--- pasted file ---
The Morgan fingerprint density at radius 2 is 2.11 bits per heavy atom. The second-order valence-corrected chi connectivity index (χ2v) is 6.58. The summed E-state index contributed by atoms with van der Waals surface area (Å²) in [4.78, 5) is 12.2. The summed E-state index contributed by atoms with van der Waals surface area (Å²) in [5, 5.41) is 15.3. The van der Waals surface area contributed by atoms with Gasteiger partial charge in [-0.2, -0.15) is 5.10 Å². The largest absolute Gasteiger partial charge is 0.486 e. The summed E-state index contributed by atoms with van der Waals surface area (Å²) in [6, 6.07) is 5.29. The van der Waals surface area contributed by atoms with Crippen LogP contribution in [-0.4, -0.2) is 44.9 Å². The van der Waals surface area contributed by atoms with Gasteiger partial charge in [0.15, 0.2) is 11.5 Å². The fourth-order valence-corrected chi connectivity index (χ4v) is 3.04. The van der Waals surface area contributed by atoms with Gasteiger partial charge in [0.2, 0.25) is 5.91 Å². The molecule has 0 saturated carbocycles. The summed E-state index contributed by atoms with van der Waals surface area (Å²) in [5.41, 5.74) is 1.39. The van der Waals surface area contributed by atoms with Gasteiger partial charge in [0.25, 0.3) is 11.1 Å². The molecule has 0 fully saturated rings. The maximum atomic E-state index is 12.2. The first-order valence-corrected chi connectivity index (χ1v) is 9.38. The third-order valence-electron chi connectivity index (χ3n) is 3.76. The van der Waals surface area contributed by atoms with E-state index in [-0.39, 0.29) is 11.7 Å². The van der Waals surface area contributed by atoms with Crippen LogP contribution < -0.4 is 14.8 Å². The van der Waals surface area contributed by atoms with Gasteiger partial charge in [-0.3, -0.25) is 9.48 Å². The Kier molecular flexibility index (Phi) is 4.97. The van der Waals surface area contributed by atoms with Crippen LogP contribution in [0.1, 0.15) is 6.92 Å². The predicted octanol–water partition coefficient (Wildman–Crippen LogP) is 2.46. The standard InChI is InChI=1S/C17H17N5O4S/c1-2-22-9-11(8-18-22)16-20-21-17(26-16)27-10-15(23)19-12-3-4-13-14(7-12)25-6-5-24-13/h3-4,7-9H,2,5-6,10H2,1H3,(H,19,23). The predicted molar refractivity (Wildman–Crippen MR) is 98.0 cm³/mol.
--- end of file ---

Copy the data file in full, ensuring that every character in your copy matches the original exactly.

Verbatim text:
The Morgan fingerprint density at radius 2 is 2.11 bits per heavy atom. The second-order valence-corrected chi connectivity index (χ2v) is 6.58. The summed E-state index contributed by atoms with van der Waals surface area (Å²) in [4.78, 5) is 12.2. The summed E-state index contributed by atoms with van der Waals surface area (Å²) in [5, 5.41) is 15.3. The van der Waals surface area contributed by atoms with Gasteiger partial charge in [-0.2, -0.15) is 5.10 Å². The largest absolute Gasteiger partial charge is 0.486 e. The summed E-state index contributed by atoms with van der Waals surface area (Å²) in [6, 6.07) is 5.29. The van der Waals surface area contributed by atoms with Crippen LogP contribution in [-0.4, -0.2) is 44.9 Å². The van der Waals surface area contributed by atoms with Gasteiger partial charge in [0.15, 0.2) is 11.5 Å². The fourth-order valence-corrected chi connectivity index (χ4v) is 3.04. The van der Waals surface area contributed by atoms with Gasteiger partial charge in [0.2, 0.25) is 5.91 Å². The molecule has 0 saturated carbocycles. The summed E-state index contributed by atoms with van der Waals surface area (Å²) in [5.41, 5.74) is 1.39. The van der Waals surface area contributed by atoms with Gasteiger partial charge in [0.25, 0.3) is 11.1 Å². The molecule has 0 fully saturated rings. The maximum atomic E-state index is 12.2. The first-order valence-corrected chi connectivity index (χ1v) is 9.38. The third-order valence-electron chi connectivity index (χ3n) is 3.76. The van der Waals surface area contributed by atoms with E-state index in [-0.39, 0.29) is 11.7 Å². The van der Waals surface area contributed by atoms with Crippen LogP contribution < -0.4 is 14.8 Å². The van der Waals surface area contributed by atoms with Gasteiger partial charge in [-0.3, -0.25) is 9.48 Å². The Kier molecular flexibility index (Phi) is 4.97. The van der Waals surface area contributed by atoms with Crippen LogP contribution in [0.1, 0.15) is 6.92 Å². The predicted octanol–water partition coefficient (Wildman–Crippen LogP) is 2.46. The standard InChI is InChI=1S/C17H17N5O4S/c1-2-22-9-11(8-18-22)16-20-21-17(26-16)27-10-15(23)19-12-3-4-13-14(7-12)25-6-5-24-13/h3-4,7-9H,2,5-6,10H2,1H3,(H,19,23). The predicted molar refractivity (Wildman–Crippen MR) is 98.0 cm³/mol.